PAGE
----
Skip to main content

Early lives of 10 V.P. wives

  • Story Highlights
  • Many wives of vice presidents had careers before jumping into politics
  • Lynne Cheney co-hosted a talk show; Marilyn Quayle was a lawyer
  • Tipper Gore was a freelance photographer; Joan Mondale worked at art museum
  • Betty Ford danced with Martha Graham company
  • Next Article in Living »
By Stacy Conradt
Decrease font Decrease font
Enlarge font Enlarge font
Mental Floss

(Mental Floss) -- As the election approaches, we're learning more than we ever wanted to know about the presidential and vice presidential candidates. You even hear a lot about the potential first ladies -- I have somehow picked up the fact that Barack and Michelle Obama saw movie "Do the Right Thing" on their first date.

Former dancer and first lady Betty Ford  later founded a chemical dependency treatment center.

Former dancer and first lady Betty Ford later founded a chemical dependency treatment center.

But you don't hear as much about the second ladies -- or, in this case, the second spouses. Todd Palin, for example, holds down a few jobs in addition to his snowmachine racing -- he works for BP and is also a commercial fisherman. His wife, Gov. Sarah Palin, refers to him as the "First Dude" of Alaska.

Jill Biden taught English and history for 13 years at a public high school and later became a professor of English at Delaware Technical and Community College. She still holds the same job, but now has her doctorate and is the president of the Biden Breast Health Initiative.

All of this is a long-winded way of saying that we're taking a look at what ten vice presidential spouses did with their lives before they were second ladies.

1. Lynne Cheney. Among other things, she was the co-host of CNN's "Crossfire" from 1995 to 1998. She was also on the Lockheed board of directors

2. Tipper Gore was a freelance photographer and was working toward her master's degree in psychology. She ultimately gave both up, saying it was hard to get a job in the news industry with her husband serving in the Senate. Mental Floss: 10 shocking tales of America's first ladies

3. Marilyn Quayle was part owner of a law practice. The other owner? Her husband. Quayle & Quayle operated in Huntington, Indiana.

Don't Miss

4. Joan Mondale acquired the nickname "Joan of Art" pretty honestly. After she graduated from college, she worked as the assistant slide librarian at the Boston Museum of Fine Arts, and later was an assistant in education at the Minneapolis Institute of Arts (translation: she gave tours and lectures). While her husband served as vice president, she was the honorary chairperson of the Federal Council on the Arts and Humanities and wrote a book called "Politics in Art."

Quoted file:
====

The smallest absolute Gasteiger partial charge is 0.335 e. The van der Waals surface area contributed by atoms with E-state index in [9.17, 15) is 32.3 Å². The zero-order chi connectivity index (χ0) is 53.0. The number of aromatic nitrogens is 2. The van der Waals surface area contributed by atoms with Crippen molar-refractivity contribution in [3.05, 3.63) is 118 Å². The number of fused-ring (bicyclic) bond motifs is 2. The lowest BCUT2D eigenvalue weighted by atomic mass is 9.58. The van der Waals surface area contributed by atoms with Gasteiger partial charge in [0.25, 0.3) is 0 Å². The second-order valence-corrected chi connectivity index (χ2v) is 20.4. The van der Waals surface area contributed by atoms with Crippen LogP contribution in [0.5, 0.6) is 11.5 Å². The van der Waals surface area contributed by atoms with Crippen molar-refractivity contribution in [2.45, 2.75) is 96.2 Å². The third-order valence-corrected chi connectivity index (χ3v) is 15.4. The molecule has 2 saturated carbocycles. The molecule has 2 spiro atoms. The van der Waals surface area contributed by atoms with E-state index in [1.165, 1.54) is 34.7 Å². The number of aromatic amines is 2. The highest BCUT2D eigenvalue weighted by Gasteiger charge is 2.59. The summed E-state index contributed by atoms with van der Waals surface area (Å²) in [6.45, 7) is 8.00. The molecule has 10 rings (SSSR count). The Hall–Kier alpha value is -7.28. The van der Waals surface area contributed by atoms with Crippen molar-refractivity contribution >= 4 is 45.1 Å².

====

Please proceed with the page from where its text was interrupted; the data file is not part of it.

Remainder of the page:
5. Margaretta "Happy" Rockefeller. You'd be happy too, if you were a Rockefeller. OK, bad joke, and probably not true. Anyway, she earned her "Happy" nickname as a child, before she was a Rockefeller. But she was already wealthy in her own right -- she was heiress to a cordage fortune. But she worked for Nelson Rockefeller anyway, and eventually left her husband for him. He divorced his wife of 32 years and married Happy almost immediately. There is speculation that this scandal probably cost him the presidential nomination.

6. Betty Ford probably had the most glamorous pre-political career: she was a model and a dancer with the Martha Graham company. But when a permanent career didn't pan out in either of those fields, she returned home to Michigan and worked as a fashion coordinator at a local department store. She also continued dance, but this time in the form of teaching. After she married her first husband, she earned money by working as a product demonstrator at another department store. Identify the first lady portrait

7. Muriel Humphrey is actually responsible for her husband's success -- she worked as a bookkeeper at a utility company to put Hubert through college in the 1930s. When he died, she took over his vacancy in the Senate.

8. Lady Bird Johnson financed Lyndon Baines Johnson's campaigns, managed his Congressional office while he was in the Navy, and bought a small radio station in Austin, Texas, with some money from her inheritance. Business was booming, and about 19 years later, her investment was worth more than $6 million (at least $40 million by today's standards). Mental Floss: 6 of LBJ's favorite things

9. Ilo Brown Wallace, the 33rd second lady of the U.S., hailed from Indianola, Iowa. Before living large in Washington, she was the co-founder of Hi-Bred Corn Company in 1926. She and her husband used money she had inherited from her parents to start it. It's now Pioneer Hi-Bred International, the world's second-largest seed company.

10. Unlike Lady Bird and Ilo Brown, Pat Nixon definitely did not receive an inheritance from her parents. Her mom died when she was 12 and her dad died when she was 17. When she was 18, she headed across the country to New York, where she worked as a secretary and an X-ray tech; she earned enough money to get back to California and go to school. To pay for her merchandising major at the University of Southern California, she had some walk-on parts in movies (including "dancing pirate," "small town girl" and "Ziegfeld girl"). After graduation in 1937, she ended up teaching shorthand and typing in Whittier, California, for $190 a month.

For more mental_floss articles, visit

Entire contents of this article copyright, Mental Floss LLC. All rights reserved.

  • E-mail
  • Save
  • Print